Henry Moore’s Warrior with Shield relocated to Palazzo Vecchio
LIGHT MODE
DARK MODE
Get 1 year from 27.50 €

Digital and paper subscriptions available worldwide

Subscribe now

Henry Moore’s Warrior with Shield relocated to Palazzo Vecchio

The project undertaken by Museo Novecento and curated by Sergio Risaliti comes ahead of the 50th anniversary in 2022 of the phenomenal exhibition of Moore's monumental sculptures held at Forte di Belvedere in 1972.

bookmark
Wed 19 May 2021 9:06 AM

From May 18 to January 9, Henry Moore’s Guerriero con Scudo (Warrior with Shield) takes up a temporary new residence in the Sala Leone X of Palazzo Vecchio. The project undertaken by Museo Novecento and curated by Sergio Risaliti comes ahead of the 50th anniversary in 2022 of the phenomenal exhibition of Moore’s monumental sculptures held at Forte di Belvedere in 1972.

 

 

Blending the influences of classical statuary and the careful observation of natural forms

 

 

Following that acclaimed display, Henry Moore decided to donate a work to the city of Florence: a bronze sculpture titled Warrior with Shield, made in 1953-54. Originally intended to be placed in the Loggia di Saturno in Palazzo Vecchio, due to a series of events it ended up being returned to England upon Moore’s request. The work was then donated to The British Institute of Florence in the eighties by the artist’s family and finally returned to Florence. A long-term loan was arranged and the bronze was situated in the first cloister of the Santa Croce complex where it has continued to be displayed, until now.  From May 18 to January 9, 2022, it will be exhibited in the Sala Leone X of Palazzo Vecchio, just below the terrace in which Moore had originally intended it to be displayed.

 

 

Spectacular new setting

 

 

The exhibition is linked to a project series titled Relocated in which well-known works receive temporary new homes, engaging viewers in an entirely different viewing experience. Medici tapestries and the Chimera of Arezzo have also been innovatively placed as part of the initiative.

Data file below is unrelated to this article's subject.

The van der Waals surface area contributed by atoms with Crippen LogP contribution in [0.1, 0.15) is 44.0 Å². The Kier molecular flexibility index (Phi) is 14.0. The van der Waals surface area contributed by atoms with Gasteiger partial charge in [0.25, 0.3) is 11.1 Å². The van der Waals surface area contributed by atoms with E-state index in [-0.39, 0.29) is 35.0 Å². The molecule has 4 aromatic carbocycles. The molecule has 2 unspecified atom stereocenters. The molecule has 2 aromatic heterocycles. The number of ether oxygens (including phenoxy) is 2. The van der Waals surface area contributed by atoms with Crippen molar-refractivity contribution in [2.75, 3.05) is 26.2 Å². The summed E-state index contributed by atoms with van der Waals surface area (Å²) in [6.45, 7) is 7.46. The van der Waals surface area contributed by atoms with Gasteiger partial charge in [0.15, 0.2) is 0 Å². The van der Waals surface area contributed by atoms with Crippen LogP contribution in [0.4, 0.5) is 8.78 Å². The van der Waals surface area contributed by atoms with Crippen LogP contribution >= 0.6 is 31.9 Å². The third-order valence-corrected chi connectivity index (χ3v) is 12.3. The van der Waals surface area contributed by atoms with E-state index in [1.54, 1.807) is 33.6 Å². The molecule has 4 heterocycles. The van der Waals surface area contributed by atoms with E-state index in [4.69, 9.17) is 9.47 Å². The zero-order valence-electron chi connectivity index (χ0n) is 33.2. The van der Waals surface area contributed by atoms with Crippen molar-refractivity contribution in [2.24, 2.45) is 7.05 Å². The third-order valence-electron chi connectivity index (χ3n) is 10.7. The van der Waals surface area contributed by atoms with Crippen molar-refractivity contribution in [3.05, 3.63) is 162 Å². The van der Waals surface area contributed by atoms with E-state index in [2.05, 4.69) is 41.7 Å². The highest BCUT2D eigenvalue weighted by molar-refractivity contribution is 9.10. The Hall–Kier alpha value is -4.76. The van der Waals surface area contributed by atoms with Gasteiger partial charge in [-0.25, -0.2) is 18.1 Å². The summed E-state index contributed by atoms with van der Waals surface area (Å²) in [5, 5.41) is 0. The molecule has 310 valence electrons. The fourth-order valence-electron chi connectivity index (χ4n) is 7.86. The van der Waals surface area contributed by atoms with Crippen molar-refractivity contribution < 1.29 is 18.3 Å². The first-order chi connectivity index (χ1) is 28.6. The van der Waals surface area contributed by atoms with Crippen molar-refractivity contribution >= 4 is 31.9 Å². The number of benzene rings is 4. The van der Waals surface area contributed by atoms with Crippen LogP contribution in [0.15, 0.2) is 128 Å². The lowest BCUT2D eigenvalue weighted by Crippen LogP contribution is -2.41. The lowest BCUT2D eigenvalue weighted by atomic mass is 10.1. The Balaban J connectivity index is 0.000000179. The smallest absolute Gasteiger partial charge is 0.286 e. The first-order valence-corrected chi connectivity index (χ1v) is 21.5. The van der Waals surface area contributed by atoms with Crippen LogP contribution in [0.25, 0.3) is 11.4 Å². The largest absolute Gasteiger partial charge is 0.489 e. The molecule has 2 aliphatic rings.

Director of The British Institute of Florence, Simon Gammell, commented, “I’m delighted and frankly astonished to see the work in the Sala Leone X because it’s almost like seeing it for the first time. It has a completely different resonance and affect in this contained cube of space as opposed to the open cloister of Santa Croce. It becomes far more intimate and, certainly for me, more powerful and more focused when framed in this space.”

 

 

The exhibition, curated by Sergio Risaliti, artistic director of the Museo Novecento, is promoted by the City of Florence, organized by MUS.E and in collaboration with The British Institute of Florence and Opera di Santa Croce.

 

Palazzo Vecchio can be visited from 9am to 7pm every day except Thursday when opening hours are 9am-2pm.

Related articles

NEWS

10 ways to save on water this summer

Now that the summer is here, the time has come to preserve our water supplies.

NEWS

Solidarity project in San Frediano fosters job skills for those with autism

'In frigo veritas' teaches the trade of magnet making.

NEWS

Historic jeweller Cassetti opens watch service centre by the Ponte Vecchio

Historic jeweller Cassetti has upped its customer service by opening a watch service centre by the Ponte Vecchio.

LIGHT MODE
DARK MODE